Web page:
Although people in many manual occupations want "something better" for their children, for many members of the Pipefitters union, there is no trade that's better.
Fitting pipe is exactly what they want their children to do, and preserving the craft is one of the union's most important responsibilities. When James O'Mara, business manager of Pipefitters Local 562 and a third-generation member of the union, talks about his profession, his remarks are laced with concern for the future of his family.
O'Mara's grandfather, who emigrated from County Tipperary in Ireland, joined the union in 1915 and was a member for 50 years. O'Mara joined in 1955 and became business manager in 1993, after Donald Devitt retired. After Jack Kiely died, O'Mara added the title of secretary-treasurer to his résumé. His sons also are union members. Son Kevin managed his County Council campaigns; son Michael is a business agent; son John is vice president of the local. When Jim O'Mara talks to union contractors, he explains his goals by saying he hopes for the day when his grandsons work in the union, too.
Jim and Mike O'Mara also are the treasurer and president, respectively, of Local 562's Voluntary, Political, Educational, Legislative, Charity and Defense Fund, the union's political-action committee. At the end of 1999, the fund had assets of $226,272. In each of the last three years, the fund's contributions to politicians have exceeded $40,000. In 1996, the last big election year, the fund's political contributions totaled $95,000. Jim O'Mara has been treasurer of the fund at least since 1993, which is as far back as the public records at the Department of Labor go, and Mike took the president's spot in 1994, after former state Rep. Patrick Hickey retired. When Hickey left, the fund was down to $51,000. The O'Maras cranked up the local's membership and, on the strength of greater contributions from members, built it up to over $300,000 in 1996.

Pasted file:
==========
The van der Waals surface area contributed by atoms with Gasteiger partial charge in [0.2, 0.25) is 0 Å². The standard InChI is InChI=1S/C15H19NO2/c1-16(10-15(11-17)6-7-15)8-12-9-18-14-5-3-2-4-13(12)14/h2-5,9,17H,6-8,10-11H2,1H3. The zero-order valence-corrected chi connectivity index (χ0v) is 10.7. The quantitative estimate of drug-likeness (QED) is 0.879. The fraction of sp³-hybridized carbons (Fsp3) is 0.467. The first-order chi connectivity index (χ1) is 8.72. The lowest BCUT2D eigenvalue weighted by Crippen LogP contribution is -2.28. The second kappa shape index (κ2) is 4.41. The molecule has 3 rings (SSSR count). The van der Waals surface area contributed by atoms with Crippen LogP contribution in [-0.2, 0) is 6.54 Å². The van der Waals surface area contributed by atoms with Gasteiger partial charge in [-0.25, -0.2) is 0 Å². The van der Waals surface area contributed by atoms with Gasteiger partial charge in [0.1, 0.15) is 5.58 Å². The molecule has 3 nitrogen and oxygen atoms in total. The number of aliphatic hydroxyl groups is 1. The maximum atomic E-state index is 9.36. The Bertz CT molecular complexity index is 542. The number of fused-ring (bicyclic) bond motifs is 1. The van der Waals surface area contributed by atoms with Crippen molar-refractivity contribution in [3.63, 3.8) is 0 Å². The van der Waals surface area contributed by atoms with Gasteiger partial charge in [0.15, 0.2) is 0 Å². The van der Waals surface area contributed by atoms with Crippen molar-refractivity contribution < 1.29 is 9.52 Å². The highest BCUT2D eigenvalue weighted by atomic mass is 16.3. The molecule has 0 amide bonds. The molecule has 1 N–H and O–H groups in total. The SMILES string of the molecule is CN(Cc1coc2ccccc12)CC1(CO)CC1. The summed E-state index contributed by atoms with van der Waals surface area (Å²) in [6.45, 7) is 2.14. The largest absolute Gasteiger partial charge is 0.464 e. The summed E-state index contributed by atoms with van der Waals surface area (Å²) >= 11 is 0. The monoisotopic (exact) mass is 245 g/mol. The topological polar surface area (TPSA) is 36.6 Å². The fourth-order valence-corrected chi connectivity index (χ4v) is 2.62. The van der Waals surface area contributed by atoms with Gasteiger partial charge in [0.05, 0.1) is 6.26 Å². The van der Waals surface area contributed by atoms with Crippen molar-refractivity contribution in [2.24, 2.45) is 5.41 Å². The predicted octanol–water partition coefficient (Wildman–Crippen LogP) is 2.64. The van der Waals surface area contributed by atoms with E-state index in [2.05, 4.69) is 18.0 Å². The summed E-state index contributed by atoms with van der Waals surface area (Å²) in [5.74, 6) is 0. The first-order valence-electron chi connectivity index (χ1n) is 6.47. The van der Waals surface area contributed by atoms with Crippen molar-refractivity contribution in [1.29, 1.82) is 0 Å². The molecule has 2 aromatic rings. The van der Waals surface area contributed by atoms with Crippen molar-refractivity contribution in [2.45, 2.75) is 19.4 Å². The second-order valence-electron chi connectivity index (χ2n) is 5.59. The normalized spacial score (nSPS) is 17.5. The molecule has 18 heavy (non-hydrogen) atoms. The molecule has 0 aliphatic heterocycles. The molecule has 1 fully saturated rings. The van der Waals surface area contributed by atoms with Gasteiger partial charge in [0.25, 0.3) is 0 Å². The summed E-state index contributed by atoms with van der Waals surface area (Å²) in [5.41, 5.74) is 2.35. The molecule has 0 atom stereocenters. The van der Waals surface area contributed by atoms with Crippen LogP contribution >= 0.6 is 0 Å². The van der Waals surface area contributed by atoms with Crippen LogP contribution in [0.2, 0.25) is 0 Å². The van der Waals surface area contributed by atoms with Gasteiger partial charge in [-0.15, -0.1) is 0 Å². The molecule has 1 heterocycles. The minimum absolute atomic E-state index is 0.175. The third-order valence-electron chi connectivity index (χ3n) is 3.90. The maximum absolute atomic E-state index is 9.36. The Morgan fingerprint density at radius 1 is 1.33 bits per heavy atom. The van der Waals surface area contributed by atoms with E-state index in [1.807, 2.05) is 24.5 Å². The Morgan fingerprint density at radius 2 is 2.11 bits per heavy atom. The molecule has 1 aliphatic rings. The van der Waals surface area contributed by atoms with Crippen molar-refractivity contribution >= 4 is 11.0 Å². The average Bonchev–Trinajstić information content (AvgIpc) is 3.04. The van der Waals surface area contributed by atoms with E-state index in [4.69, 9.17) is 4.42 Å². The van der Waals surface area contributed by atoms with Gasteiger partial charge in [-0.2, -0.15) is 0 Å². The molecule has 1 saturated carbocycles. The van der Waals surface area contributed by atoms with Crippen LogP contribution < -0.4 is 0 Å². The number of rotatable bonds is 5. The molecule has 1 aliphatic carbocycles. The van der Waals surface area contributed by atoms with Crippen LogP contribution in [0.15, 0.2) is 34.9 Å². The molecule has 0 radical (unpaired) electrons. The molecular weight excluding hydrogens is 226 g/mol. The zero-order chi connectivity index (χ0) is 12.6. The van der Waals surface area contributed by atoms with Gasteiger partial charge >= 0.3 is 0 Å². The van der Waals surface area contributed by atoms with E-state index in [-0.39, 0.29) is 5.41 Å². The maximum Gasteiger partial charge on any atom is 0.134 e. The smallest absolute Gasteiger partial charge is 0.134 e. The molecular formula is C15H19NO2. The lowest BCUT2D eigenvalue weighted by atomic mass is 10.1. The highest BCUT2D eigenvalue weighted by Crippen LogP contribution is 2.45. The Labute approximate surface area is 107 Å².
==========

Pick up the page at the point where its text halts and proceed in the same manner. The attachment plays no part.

But the O'Maras aren't the only family with a leadership tradition in the union.
The children of the union's two most powerful figures of the 1970s, John "Doc" Lawler and Lawrence Callanan, followed their fathers into leadership positions. John Lawler Jr. ascended to the business manager's job in the 1970s, and Lawler's grandson John Lawler III is a current officer of the local; Lawrence Callanan's relatives also are on the payroll, including son Thomas, who still receives a business agent's salary from the local. The sons of union leaders who served in the state Legislature, such as Patrick Hickey and Patrick O'Connor Jr., also followed their fathers into union leadership positions.
In a sense, the whole union is like a large extended family. There are no entrance exams to pass to get into the apprenticeship program, but "it helps a lot if I know you," says Jim O'Mara.
Such clannishness can be a source of strength -- and the Pipefitters are renowned for sticking together -- but it can also be a weakness. Some corporations and contractors with good reputations for working with unions oppose passing legislation that ensures work for the Pipefitters. All other things being equal, they wonder whether a family-style union can produce enough skilled workers to meet the demand.